In this example, we use the same synthetic dataset as before, but we transform the response variable `Y`

into a binary outcome based on whether the linear predictor is greater than zero. We fit a logistic regression model to the data using the `glm`

function, specifying the `Binomial`

distribution and the `LogitLink`

function to model the relationship between the predictors and the binary response variable. The model summary is printed, showing the estimated coefficients, standard errors, and other statistics.

##### Model Diagnostics and Goodness-of-Fit

After fitting a generalized linear model, it is important to assess the model's diagnostics and goodness-of-fit. GLM.jl provides various tools for this purpose, such as residual plots, deviance, and AIC. In this example, we demonstrate how to compute these statistics for a linear regression model:

using GLM, DataFrames # Fit a linear regression model data = DataFrame(X1=randn(100), X2=randn(100), X3=randn(100)) data.Y = 2 * data.X1 - 3 * data.X2 + 4 * data.X3 + randn(100) model = lm(@formula(Y ~ X1 + X2 + X3), data) # Compute residuals residuals = residuals(model) # Compute deviance deviance = deviance(model) # Compute AIC aic = aic(model) # Print the results println("Residuals: ", residuals) println("Deviance: ", deviance) println("AIC: ", aic)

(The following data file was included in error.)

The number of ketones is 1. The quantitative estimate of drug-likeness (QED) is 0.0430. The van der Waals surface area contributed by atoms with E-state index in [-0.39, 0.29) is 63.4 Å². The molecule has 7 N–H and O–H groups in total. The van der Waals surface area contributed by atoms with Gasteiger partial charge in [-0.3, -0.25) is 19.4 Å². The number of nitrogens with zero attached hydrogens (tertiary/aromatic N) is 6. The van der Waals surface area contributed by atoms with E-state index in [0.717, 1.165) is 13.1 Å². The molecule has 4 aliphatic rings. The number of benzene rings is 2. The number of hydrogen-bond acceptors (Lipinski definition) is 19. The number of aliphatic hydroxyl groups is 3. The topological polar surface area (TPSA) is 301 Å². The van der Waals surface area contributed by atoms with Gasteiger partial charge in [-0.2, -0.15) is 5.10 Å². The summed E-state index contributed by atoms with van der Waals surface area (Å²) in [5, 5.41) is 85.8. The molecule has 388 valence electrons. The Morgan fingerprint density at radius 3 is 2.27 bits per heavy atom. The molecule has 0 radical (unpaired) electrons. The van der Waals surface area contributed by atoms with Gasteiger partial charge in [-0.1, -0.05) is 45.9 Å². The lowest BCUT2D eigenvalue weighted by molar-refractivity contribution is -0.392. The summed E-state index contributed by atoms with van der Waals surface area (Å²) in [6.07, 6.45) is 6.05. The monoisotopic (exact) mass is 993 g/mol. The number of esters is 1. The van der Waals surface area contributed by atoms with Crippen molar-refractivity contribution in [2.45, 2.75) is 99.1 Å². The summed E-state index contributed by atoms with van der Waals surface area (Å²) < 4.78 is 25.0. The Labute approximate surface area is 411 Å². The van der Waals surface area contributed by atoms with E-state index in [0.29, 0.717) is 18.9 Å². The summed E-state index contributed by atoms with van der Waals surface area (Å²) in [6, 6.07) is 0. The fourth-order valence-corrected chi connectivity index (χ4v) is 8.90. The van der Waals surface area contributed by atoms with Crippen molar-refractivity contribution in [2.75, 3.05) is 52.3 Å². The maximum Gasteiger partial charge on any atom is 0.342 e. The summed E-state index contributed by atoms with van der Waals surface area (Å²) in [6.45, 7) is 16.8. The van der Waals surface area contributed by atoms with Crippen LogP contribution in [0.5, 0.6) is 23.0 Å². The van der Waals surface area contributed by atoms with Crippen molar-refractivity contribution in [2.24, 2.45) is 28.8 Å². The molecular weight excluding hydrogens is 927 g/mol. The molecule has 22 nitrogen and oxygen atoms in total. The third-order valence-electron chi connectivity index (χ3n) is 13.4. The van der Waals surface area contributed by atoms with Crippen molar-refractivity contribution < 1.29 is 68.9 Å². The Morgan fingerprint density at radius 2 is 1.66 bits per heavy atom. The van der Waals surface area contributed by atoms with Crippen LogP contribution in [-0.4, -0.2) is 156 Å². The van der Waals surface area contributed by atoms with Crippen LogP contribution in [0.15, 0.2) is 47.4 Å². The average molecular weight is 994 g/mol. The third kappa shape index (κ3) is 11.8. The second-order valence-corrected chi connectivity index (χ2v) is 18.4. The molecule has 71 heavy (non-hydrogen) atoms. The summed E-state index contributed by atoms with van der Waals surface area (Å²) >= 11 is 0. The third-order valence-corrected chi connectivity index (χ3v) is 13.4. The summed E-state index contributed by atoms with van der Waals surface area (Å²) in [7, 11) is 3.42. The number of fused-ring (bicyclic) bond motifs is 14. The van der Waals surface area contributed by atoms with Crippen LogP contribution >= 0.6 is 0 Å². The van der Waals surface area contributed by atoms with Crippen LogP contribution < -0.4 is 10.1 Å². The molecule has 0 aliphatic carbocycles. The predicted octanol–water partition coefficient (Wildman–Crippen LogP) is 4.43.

In this example, we fit a linear regression model to the synthetic dataset and compute various diagnostic and goodness-of-fit statistics. The `residuals`

function computes the model's residuals, the `deviance`

function computes the model's deviance, and the `aic`

function computes the model's Akaike Information Criterion (AIC), which is a measure of model fit that balances goodness-of-fit and model complexity.

##### Conclusion

In this post, we introduced statistical modeling in Julia using the GLM.jl package. We demonstrated how to fit linear regression, logistic regression, and other generalized linear models using a convenient formula syntax. GLM.jl provides a wide range of models and tools for model diagnostics and goodness-of-fit, making it a powerful and flexible framework for various applications in data analysis, econometrics, and other fields.

As we continue our series on Julia, stay tuned for more posts covering a wide range of topics, from parallel processing and distributed computing to high-performance computing and scientific applications. We will explore various packages and techniques, equipping you with the knowledge and skills required to tackle complex problems in your domain.

In upcoming posts, we will delve deeper into advanced numerical computing, discussing topics such as numerical integration with QuadGK.jl, machine learning with Flux.jl, and data manipulation with DataFrames.jl. These topics will further enhance your understanding of Julia and its capabilities, enabling you to become a proficient Julia programmer.

Keep learning, and happy coding!